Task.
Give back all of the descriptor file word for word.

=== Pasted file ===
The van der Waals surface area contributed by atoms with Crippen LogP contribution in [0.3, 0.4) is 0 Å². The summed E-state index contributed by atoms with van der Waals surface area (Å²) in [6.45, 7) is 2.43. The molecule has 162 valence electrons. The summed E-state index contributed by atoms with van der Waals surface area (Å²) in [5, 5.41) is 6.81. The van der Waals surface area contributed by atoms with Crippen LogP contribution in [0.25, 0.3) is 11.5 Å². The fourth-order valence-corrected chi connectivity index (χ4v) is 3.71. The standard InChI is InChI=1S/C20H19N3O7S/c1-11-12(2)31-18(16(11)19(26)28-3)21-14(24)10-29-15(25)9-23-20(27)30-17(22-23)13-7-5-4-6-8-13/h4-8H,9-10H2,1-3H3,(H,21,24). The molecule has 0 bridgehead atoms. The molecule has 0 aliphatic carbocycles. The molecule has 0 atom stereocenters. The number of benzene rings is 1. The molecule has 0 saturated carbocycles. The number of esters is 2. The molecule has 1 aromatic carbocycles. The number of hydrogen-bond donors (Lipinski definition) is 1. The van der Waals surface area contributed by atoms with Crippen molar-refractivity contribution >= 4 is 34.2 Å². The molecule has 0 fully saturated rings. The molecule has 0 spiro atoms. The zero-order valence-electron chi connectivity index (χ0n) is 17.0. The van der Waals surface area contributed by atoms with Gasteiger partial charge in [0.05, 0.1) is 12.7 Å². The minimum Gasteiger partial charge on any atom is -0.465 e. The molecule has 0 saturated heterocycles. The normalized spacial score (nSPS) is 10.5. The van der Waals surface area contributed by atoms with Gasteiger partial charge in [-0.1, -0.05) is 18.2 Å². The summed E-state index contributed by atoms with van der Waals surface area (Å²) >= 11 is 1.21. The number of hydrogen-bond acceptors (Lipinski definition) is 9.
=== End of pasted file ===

The van der Waals surface area contributed by atoms with Crippen LogP contribution in [0.3, 0.4) is 0 Å². The summed E-state index contributed by atoms with van der Waals surface area (Å²) in [6.45, 7) is 2.43. The molecule has 162 valence electrons. The summed E-state index contributed by atoms with van der Waals surface area (Å²) in [5, 5.41) is 6.81. The van der Waals surface area contributed by atoms with Crippen LogP contribution in [0.25, 0.3) is 11.5 Å². The fourth-order valence-corrected chi connectivity index (χ4v) is 3.71. The standard InChI is InChI=1S/C20H19N3O7S/c1-11-12(2)31-18(16(11)19(26)28-3)21-14(24)10-29-15(25)9-23-20(27)30-17(22-23)13-7-5-4-6-8-13/h4-8H,9-10H2,1-3H3,(H,21,24). The molecule has 0 bridgehead atoms. The molecule has 0 aliphatic carbocycles. The molecule has 0 atom stereocenters. The number of benzene rings is 1. The molecule has 0 saturated carbocycles. The number of esters is 2. The molecule has 1 aromatic carbocycles. The number of hydrogen-bond donors (Lipinski definition) is 1. The van der Waals surface area contributed by atoms with Crippen molar-refractivity contribution >= 4 is 34.2 Å². The molecule has 0 fully saturated rings. The molecule has 0 spiro atoms. The zero-order valence-electron chi connectivity index (χ0n) is 17.0. The van der Waals surface area contributed by atoms with Gasteiger partial charge in [0.05, 0.1) is 12.7 Å². The minimum Gasteiger partial charge on any atom is -0.465 e. The molecule has 0 saturated heterocycles. The normalized spacial score (nSPS) is 10.5. The van der Waals surface area contributed by atoms with Gasteiger partial charge in [-0.1, -0.05) is 18.2 Å². The summed E-state index contributed by atoms with van der Waals surface area (Å²) >= 11 is 1.21. The number of hydrogen-bond acceptors (Lipinski definition) is 9.